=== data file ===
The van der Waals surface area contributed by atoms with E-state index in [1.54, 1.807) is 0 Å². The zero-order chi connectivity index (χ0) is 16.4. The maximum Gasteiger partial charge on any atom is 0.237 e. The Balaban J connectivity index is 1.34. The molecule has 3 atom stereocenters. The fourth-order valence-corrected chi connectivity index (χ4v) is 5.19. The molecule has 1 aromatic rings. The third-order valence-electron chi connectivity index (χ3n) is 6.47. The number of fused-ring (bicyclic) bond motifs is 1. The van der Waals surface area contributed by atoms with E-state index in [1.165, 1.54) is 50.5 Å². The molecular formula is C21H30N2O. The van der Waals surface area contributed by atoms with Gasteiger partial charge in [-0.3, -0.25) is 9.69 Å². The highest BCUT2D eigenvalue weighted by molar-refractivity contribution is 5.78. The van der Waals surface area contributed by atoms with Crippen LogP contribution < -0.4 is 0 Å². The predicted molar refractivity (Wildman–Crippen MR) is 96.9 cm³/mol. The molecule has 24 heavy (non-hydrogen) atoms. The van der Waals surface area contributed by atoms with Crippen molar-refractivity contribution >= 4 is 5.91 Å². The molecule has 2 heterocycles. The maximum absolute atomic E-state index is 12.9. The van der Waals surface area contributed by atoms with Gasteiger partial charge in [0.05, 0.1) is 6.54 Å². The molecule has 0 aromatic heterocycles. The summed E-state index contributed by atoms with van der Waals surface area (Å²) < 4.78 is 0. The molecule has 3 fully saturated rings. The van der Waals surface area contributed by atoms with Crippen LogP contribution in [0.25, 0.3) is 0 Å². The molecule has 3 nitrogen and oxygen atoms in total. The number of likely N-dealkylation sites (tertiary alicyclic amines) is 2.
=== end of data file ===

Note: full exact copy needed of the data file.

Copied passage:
The van der Waals surface area contributed by atoms with E-state index in [1.54, 1.807) is 0 Å². The zero-order chi connectivity index (χ0) is 16.4. The maximum Gasteiger partial charge on any atom is 0.237 e. The Balaban J connectivity index is 1.34. The molecule has 3 atom stereocenters. The fourth-order valence-corrected chi connectivity index (χ4v) is 5.19. The molecule has 1 aromatic rings. The third-order valence-electron chi connectivity index (χ3n) is 6.47. The number of fused-ring (bicyclic) bond motifs is 1. The van der Waals surface area contributed by atoms with E-state index in [1.165, 1.54) is 50.5 Å². The molecular formula is C21H30N2O. The van der Waals surface area contributed by atoms with Gasteiger partial charge in [-0.3, -0.25) is 9.69 Å². The highest BCUT2D eigenvalue weighted by molar-refractivity contribution is 5.78. The van der Waals surface area contributed by atoms with Crippen LogP contribution < -0.4 is 0 Å². The predicted molar refractivity (Wildman–Crippen MR) is 96.9 cm³/mol. The molecule has 24 heavy (non-hydrogen) atoms. The van der Waals surface area contributed by atoms with Crippen molar-refractivity contribution >= 4 is 5.91 Å². The molecule has 2 heterocycles. The maximum absolute atomic E-state index is 12.9. The van der Waals surface area contributed by atoms with Gasteiger partial charge in [0.05, 0.1) is 6.54 Å². The molecule has 0 aromatic heterocycles. The summed E-state index contributed by atoms with van der Waals surface area (Å²) < 4.78 is 0. The molecule has 3 fully saturated rings. The van der Waals surface area contributed by atoms with Crippen LogP contribution in [0.25, 0.3) is 0 Å². The molecule has 3 nitrogen and oxygen atoms in total. The number of likely N-dealkylation sites (tertiary alicyclic amines) is 2.